Hogs in the Creek

When organizers of the Alliance for Democracy meeting in the Texas Hill Country this past month considered how they would get the word out to fellow progressive populists around the country, they quickly concluded that the corporate-controlled media would be no help and if anything are an obstacle to restoring democracy.

There is an old populist saying that you have to get the hogs out of the creek before the water will clear up. That adage applies to campaign finance corruption and the big corporations and special interests that have made politicians dependent upon their money.

The news media are supposed to keep the hogs out of the creek, but newspapers, radio and TV stations are increasingly controlled by corporate conglomerates that have little interest in encouraging a free and independent press. Certainly they have no interest in advancing populist economic issues or changing a political system that has worked quite well to increase their profits.

So how do we get the message out? An Alliance task force recommended using the mainstream media where possible, but it also proposed to use alternative media and new technologies such as e-mail and the Internet. It also recommended seeking ways to limit corporate censorship of due process, free speech and free assembly.

There is also the inescapable truth: All reform starts with campaign finance reform.

The First Amendment gives Americans the right to start up publications such as the Progressive Populist to challenge official orthodoxies, afflict the comfortable and comfort the afflicted. But we can't start up a TV station. "Congress shall make no law ... abridging freedom of speech, or of the press," but as historian Larry Goodwyn noted, "Of course Congress is always passing laws abridging freedom of speech." One of those laws allows the Federal Communication Commission to grant private companies the use of public airwaves.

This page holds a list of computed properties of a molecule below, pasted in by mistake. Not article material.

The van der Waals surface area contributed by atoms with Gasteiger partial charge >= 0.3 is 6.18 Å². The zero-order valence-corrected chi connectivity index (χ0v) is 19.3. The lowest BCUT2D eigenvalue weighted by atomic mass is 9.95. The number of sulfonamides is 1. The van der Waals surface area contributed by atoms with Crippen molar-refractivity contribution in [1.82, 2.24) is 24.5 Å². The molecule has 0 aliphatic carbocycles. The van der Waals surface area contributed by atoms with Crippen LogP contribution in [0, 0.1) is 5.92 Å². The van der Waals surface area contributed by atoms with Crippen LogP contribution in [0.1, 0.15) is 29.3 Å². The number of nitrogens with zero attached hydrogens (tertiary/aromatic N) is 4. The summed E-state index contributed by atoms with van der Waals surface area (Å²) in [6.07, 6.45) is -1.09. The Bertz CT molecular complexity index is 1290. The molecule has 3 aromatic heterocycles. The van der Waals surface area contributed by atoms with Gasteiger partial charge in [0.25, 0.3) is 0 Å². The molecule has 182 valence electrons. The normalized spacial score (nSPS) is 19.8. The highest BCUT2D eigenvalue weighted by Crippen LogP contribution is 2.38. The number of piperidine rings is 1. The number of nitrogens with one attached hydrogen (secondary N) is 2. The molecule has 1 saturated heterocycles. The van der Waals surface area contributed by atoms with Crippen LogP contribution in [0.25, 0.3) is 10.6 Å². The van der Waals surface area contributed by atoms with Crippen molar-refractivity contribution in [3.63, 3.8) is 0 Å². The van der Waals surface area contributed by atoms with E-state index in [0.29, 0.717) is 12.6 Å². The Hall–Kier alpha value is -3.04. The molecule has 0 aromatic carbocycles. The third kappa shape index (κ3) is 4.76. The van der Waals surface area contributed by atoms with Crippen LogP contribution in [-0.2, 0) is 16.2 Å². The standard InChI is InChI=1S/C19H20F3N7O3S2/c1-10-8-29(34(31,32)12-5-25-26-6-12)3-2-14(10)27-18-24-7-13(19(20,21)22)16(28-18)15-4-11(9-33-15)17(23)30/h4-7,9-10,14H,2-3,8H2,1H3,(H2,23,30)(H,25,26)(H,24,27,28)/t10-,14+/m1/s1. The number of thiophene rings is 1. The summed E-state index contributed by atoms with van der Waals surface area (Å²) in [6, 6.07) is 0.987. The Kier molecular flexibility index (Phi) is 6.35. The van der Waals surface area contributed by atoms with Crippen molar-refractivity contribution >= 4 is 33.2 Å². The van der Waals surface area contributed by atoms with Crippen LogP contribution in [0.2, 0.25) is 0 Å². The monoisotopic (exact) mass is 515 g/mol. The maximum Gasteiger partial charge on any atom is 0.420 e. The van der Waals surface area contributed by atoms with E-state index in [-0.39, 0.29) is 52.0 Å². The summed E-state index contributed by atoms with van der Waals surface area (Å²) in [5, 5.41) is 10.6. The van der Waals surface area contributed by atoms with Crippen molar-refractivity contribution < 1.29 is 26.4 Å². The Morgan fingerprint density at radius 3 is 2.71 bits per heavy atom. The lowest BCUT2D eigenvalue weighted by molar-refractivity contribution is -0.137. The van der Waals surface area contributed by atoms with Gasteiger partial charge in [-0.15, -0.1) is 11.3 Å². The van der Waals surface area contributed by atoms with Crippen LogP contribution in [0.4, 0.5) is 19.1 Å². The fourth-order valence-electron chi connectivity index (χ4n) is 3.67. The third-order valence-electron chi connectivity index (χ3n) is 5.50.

Perhaps some practical limits on who can broadcast are necessary, but have you ever considered the windfall that broadcast companies get for the exclusive use of nominally public airwaves? Not only do these private companies have the airwaves franchise and the federal government limits their competition, but the feds also have waived the fairness doctrine that once required broadcasters to at least air opposing views. Now Congress has further relaxed the limits on how many stations a media conglomerate can own.

Broadcast companies collected an estimated $47.6 billion for TV and radio air time in 1995. Yet for the right to make handsome profits, broadcast corporations pay only modest annual fees to cover regulatory costs. Fees for TV stations run from $2,500 in the smallest markets to $32,000 for VHF stations in the top 10 markets. Radio stations pay $345 for the smallest stations to $1,250 for clear-channels.

Now the broadcasters want the feds to hand over another spectrum free of charge so they can make more money off digital TV. The National Association of Broadcasters so far has beaten back efforts to auction off those airwaves, which could raise as much as $100 billion for the federal treasury.

At the same time, the Republican Congress has cut back sharply on funding for the Corporation for Public Broadcasting and is requiring public radio and TV to depend more upon corporate sponsors to pay for their broadcasts.

Ultimately, we should strictly enforce antitrust laws and beef them up if necessary to break up media conglomerates and ensure the multiplicity of free voices upon which democracy depends. But that won't happen as long as politicians are indebted to the corporations that finance their elections.